Not sure whether our slash-and-burn editorial of two weeks ago had anything to do with it, but it looks like Arlington school officials have abandoned their masks-on policy for most athletes while engaged in competition.
As the editorial (caustic even by our standards!) noted, Arlington was an outlier in the Northern Virginia pack on this one; big-kahuna Fairfax County Public Schools was not just allowing its players to go commando while on the field, but Arlington’s skittishness at doing the same was leading to rolled eyes both inside the school district and in athletic circles all across the region.
Perhaps the editorial gave a little necessary nudge to knock off the foolishness, perhaps not. But for those who bitched and moaned in our direction that we were taking risks with the health of students by saying they could be playing outdoors mask-free, guess you’re going to have to take your complaints up with Arlington school officials now.
Sports editor Dave Facinoli is keeping an informal mental scorecard of the percentage of athletes, officials and spectators at events with masks on and those without them. With the exception of one track-and-field event where a large percentage of the public had masks on, at most other Fairfax County events, at least, you will see few if any masks.
In other words, people are … wait for it! … following the science, just like the Sun Gazette encourages all of us to.
FAIRFAX CHARGES AHEAD WITH LIBRARY REOPENING: Speaking of another case where Fairfax is leaps and bounds ahead, COVID-response-wise, of “world-class” Arlington, the Fairfax library system will be back to normal (or pretty dang close) by June 5.
Fairfax officials announced late last week that most current restrictions, including capacity restrictions and time limits, would be lifted then. If you’re vaccinated, c’mon in sans mask if you please; everyone else is welcome inside but is asked to mask up. Perfectly sensible.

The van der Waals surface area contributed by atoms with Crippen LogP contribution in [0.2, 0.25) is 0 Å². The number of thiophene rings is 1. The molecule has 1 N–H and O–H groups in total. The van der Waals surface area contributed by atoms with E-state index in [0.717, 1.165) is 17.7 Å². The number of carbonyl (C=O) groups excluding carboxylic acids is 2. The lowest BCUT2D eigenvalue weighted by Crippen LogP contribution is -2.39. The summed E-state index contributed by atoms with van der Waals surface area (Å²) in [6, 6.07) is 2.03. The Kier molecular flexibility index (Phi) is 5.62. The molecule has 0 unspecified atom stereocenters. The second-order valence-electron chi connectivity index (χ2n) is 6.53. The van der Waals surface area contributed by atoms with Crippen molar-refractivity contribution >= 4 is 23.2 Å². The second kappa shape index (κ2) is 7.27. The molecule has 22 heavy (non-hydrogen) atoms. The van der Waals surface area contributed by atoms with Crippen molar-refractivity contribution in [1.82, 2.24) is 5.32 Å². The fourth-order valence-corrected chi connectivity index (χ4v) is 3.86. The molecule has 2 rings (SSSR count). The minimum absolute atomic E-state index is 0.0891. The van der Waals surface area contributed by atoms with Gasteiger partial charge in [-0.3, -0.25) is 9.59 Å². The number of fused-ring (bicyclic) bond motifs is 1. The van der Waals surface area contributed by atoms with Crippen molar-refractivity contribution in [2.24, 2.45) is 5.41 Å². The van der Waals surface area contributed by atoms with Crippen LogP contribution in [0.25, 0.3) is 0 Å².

Meanwhile, Arlington leaders, who over the past year have used both public-health concerns and now pleas of poverty (ha! hahahaha!) for keeping most libraries still locked down, continue to meander toward some mid-summer semi-reopening. If they get around to it and the mood strikes them, that is.
The late and to some great G. Gordon Liddy summed it up well for members of the public who tacitly accept such ridiculousness from those who hoover up our tax dollars but fail to deliver basic services (including libraries): “Ye suckers!”
And with Arlington on the hunt for a new logo, maybe that two-word phrase could be incorporated into it. Or to be classier, do it in Latin: “Stultus et pecuniam suam sunt, mox dividitur” [“A fool and his money are soon parted,” if online-translation services got it right for me].
- Scott McCaffrey